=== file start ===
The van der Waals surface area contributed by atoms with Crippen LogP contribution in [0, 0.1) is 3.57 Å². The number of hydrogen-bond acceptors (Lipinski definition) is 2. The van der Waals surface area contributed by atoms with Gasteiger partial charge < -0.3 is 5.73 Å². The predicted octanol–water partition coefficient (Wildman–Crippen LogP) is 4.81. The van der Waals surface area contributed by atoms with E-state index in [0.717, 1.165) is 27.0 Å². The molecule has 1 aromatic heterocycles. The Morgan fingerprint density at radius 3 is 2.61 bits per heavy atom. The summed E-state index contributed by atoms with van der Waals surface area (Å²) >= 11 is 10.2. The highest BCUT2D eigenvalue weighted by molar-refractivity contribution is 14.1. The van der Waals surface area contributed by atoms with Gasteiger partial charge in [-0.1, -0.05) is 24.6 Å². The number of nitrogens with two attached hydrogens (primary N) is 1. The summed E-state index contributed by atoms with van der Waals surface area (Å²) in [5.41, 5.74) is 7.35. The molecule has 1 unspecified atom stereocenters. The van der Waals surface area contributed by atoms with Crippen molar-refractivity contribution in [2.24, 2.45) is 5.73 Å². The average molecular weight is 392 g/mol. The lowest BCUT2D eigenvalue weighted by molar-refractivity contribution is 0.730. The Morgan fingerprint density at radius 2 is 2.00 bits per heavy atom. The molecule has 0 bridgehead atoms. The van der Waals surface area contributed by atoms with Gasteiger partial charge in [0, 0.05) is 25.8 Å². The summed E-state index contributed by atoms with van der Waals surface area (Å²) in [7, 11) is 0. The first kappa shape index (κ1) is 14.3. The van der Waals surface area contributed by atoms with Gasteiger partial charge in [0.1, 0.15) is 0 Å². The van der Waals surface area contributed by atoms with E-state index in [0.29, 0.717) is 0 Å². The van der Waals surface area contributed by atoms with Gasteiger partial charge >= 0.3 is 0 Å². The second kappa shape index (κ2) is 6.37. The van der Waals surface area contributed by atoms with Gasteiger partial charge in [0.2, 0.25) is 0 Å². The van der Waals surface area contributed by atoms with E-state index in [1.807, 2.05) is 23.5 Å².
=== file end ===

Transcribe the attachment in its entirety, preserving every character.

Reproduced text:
The van der Waals surface area contributed by atoms with Crippen LogP contribution in [0, 0.1) is 3.57 Å². The number of hydrogen-bond acceptors (Lipinski definition) is 2. The van der Waals surface area contributed by atoms with Gasteiger partial charge < -0.3 is 5.73 Å². The predicted octanol–water partition coefficient (Wildman–Crippen LogP) is 4.81. The van der Waals surface area contributed by atoms with E-state index in [0.717, 1.165) is 27.0 Å². The molecule has 1 aromatic heterocycles. The Morgan fingerprint density at radius 3 is 2.61 bits per heavy atom. The summed E-state index contributed by atoms with van der Waals surface area (Å²) >= 11 is 10.2. The highest BCUT2D eigenvalue weighted by molar-refractivity contribution is 14.1. The van der Waals surface area contributed by atoms with Gasteiger partial charge in [-0.1, -0.05) is 24.6 Å². The number of nitrogens with two attached hydrogens (primary N) is 1. The summed E-state index contributed by atoms with van der Waals surface area (Å²) in [5.41, 5.74) is 7.35. The molecule has 1 unspecified atom stereocenters. The van der Waals surface area contributed by atoms with Crippen molar-refractivity contribution in [2.24, 2.45) is 5.73 Å². The average molecular weight is 392 g/mol. The lowest BCUT2D eigenvalue weighted by molar-refractivity contribution is 0.730. The Morgan fingerprint density at radius 2 is 2.00 bits per heavy atom. The molecule has 0 bridgehead atoms. The van der Waals surface area contributed by atoms with Gasteiger partial charge in [0, 0.05) is 25.8 Å². The summed E-state index contributed by atoms with van der Waals surface area (Å²) in [7, 11) is 0. The first kappa shape index (κ1) is 14.3. The van der Waals surface area contributed by atoms with Gasteiger partial charge in [0.1, 0.15) is 0 Å². The van der Waals surface area contributed by atoms with E-state index in [0.29, 0.717) is 0 Å². The van der Waals surface area contributed by atoms with Gasteiger partial charge >= 0.3 is 0 Å². The second kappa shape index (κ2) is 6.37. The van der Waals surface area contributed by atoms with Gasteiger partial charge in [0.2, 0.25) is 0 Å². The van der Waals surface area contributed by atoms with E-state index in [1.807, 2.05) is 23.5 Å².